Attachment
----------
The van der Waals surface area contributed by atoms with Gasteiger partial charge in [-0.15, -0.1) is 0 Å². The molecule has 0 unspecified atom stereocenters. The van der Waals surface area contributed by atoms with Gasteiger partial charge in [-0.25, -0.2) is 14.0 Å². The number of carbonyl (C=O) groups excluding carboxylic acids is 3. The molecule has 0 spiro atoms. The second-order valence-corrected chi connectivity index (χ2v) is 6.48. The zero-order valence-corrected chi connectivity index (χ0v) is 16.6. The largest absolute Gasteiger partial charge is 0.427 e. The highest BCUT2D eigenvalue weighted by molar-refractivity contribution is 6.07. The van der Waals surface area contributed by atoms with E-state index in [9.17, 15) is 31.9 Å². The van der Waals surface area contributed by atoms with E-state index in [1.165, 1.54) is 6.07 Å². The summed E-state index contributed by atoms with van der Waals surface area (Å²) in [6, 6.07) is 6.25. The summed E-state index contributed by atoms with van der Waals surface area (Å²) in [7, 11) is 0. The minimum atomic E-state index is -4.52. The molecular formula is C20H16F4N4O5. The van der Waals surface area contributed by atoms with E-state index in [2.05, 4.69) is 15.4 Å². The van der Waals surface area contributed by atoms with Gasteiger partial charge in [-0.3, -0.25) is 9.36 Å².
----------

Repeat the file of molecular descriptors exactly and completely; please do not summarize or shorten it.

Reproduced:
The van der Waals surface area contributed by atoms with Gasteiger partial charge in [-0.15, -0.1) is 0 Å². The molecule has 0 unspecified atom stereocenters. The van der Waals surface area contributed by atoms with Gasteiger partial charge in [-0.25, -0.2) is 14.0 Å². The number of carbonyl (C=O) groups excluding carboxylic acids is 3. The molecule has 0 spiro atoms. The second-order valence-corrected chi connectivity index (χ2v) is 6.48. The zero-order valence-corrected chi connectivity index (χ0v) is 16.6. The largest absolute Gasteiger partial charge is 0.427 e. The highest BCUT2D eigenvalue weighted by molar-refractivity contribution is 6.07. The van der Waals surface area contributed by atoms with E-state index in [9.17, 15) is 31.9 Å². The van der Waals surface area contributed by atoms with E-state index in [1.165, 1.54) is 6.07 Å². The summed E-state index contributed by atoms with van der Waals surface area (Å²) in [6, 6.07) is 6.25. The summed E-state index contributed by atoms with van der Waals surface area (Å²) in [7, 11) is 0. The minimum atomic E-state index is -4.52. The molecular formula is C20H16F4N4O5. The van der Waals surface area contributed by atoms with E-state index in [2.05, 4.69) is 15.4 Å². The van der Waals surface area contributed by atoms with Gasteiger partial charge in [-0.3, -0.25) is 9.36 Å².